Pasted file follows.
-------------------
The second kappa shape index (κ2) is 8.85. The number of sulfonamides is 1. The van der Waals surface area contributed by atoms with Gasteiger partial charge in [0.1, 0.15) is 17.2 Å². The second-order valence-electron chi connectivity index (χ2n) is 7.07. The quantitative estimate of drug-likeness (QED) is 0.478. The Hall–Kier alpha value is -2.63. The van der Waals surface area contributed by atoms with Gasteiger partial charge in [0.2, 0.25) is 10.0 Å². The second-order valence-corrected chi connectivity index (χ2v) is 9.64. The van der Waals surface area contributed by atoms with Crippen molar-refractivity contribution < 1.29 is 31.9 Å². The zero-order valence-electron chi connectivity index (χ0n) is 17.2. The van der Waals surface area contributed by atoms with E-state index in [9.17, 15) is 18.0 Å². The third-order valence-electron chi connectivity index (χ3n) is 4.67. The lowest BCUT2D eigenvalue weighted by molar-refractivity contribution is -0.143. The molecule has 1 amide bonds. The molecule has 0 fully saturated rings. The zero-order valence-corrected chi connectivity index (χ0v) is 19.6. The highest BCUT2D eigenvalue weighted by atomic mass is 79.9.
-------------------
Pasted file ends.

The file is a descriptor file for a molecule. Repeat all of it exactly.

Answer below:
The second kappa shape index (κ2) is 8.85. The number of sulfonamides is 1. The van der Waals surface area contributed by atoms with Gasteiger partial charge in [0.1, 0.15) is 17.2 Å². The second-order valence-electron chi connectivity index (χ2n) is 7.07. The quantitative estimate of drug-likeness (QED) is 0.478. The Hall–Kier alpha value is -2.63. The van der Waals surface area contributed by atoms with Gasteiger partial charge in [0.2, 0.25) is 10.0 Å². The second-order valence-corrected chi connectivity index (χ2v) is 9.64. The van der Waals surface area contributed by atoms with Crippen molar-refractivity contribution < 1.29 is 31.9 Å². The zero-order valence-electron chi connectivity index (χ0n) is 17.2. The van der Waals surface area contributed by atoms with E-state index in [9.17, 15) is 18.0 Å². The third-order valence-electron chi connectivity index (χ3n) is 4.67. The lowest BCUT2D eigenvalue weighted by molar-refractivity contribution is -0.143. The molecule has 1 amide bonds. The molecule has 0 fully saturated rings. The zero-order valence-corrected chi connectivity index (χ0v) is 19.6. The highest BCUT2D eigenvalue weighted by atomic mass is 79.9.